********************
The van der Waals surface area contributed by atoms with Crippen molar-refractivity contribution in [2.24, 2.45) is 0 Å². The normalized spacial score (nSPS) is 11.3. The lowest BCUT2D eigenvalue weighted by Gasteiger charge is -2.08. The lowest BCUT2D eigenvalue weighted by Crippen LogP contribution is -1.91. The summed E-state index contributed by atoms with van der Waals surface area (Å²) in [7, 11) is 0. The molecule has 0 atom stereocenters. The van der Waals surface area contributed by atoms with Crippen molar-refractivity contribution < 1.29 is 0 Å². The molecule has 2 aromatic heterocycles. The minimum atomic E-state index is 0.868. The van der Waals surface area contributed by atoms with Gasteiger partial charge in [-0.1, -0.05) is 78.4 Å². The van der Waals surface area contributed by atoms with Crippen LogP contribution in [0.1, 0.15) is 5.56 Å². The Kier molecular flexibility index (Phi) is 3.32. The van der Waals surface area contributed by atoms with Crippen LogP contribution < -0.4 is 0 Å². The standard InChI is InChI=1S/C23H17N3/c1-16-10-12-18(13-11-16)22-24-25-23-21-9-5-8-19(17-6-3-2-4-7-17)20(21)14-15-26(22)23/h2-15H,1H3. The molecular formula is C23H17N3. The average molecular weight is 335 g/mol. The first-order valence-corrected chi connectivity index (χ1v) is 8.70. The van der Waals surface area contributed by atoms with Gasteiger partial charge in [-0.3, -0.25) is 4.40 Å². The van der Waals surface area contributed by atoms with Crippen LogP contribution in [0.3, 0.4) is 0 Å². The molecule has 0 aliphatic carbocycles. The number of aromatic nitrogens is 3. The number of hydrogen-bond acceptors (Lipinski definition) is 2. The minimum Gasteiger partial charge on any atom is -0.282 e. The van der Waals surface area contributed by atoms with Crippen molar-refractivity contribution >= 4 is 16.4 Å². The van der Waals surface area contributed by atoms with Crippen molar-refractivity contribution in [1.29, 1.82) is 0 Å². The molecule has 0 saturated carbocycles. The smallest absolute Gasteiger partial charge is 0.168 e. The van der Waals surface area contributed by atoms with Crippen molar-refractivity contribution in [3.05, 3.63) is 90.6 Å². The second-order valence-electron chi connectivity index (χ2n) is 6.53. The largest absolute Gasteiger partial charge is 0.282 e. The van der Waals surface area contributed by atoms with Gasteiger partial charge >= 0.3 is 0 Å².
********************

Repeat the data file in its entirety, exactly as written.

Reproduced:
The van der Waals surface area contributed by atoms with Crippen molar-refractivity contribution in [2.24, 2.45) is 0 Å². The normalized spacial score (nSPS) is 11.3. The lowest BCUT2D eigenvalue weighted by Gasteiger charge is -2.08. The lowest BCUT2D eigenvalue weighted by Crippen LogP contribution is -1.91. The summed E-state index contributed by atoms with van der Waals surface area (Å²) in [7, 11) is 0. The molecule has 0 atom stereocenters. The van der Waals surface area contributed by atoms with Crippen molar-refractivity contribution < 1.29 is 0 Å². The molecule has 2 aromatic heterocycles. The minimum atomic E-state index is 0.868. The van der Waals surface area contributed by atoms with Gasteiger partial charge in [-0.1, -0.05) is 78.4 Å². The van der Waals surface area contributed by atoms with Crippen LogP contribution in [0.1, 0.15) is 5.56 Å². The Kier molecular flexibility index (Phi) is 3.32. The van der Waals surface area contributed by atoms with Crippen LogP contribution < -0.4 is 0 Å². The standard InChI is InChI=1S/C23H17N3/c1-16-10-12-18(13-11-16)22-24-25-23-21-9-5-8-19(17-6-3-2-4-7-17)20(21)14-15-26(22)23/h2-15H,1H3. The molecular formula is C23H17N3. The average molecular weight is 335 g/mol. The first-order valence-corrected chi connectivity index (χ1v) is 8.70. The van der Waals surface area contributed by atoms with Gasteiger partial charge in [-0.3, -0.25) is 4.40 Å². The van der Waals surface area contributed by atoms with Crippen LogP contribution in [0.3, 0.4) is 0 Å². The molecule has 0 aliphatic carbocycles. The number of aromatic nitrogens is 3. The number of hydrogen-bond acceptors (Lipinski definition) is 2. The minimum Gasteiger partial charge on any atom is -0.282 e. The van der Waals surface area contributed by atoms with Crippen molar-refractivity contribution >= 4 is 16.4 Å². The van der Waals surface area contributed by atoms with Crippen molar-refractivity contribution in [1.29, 1.82) is 0 Å². The molecule has 0 saturated carbocycles. The smallest absolute Gasteiger partial charge is 0.168 e. The van der Waals surface area contributed by atoms with Crippen molar-refractivity contribution in [3.05, 3.63) is 90.6 Å². The second-order valence-electron chi connectivity index (χ2n) is 6.53. The largest absolute Gasteiger partial charge is 0.282 e. The van der Waals surface area contributed by atoms with Gasteiger partial charge >= 0.3 is 0 Å².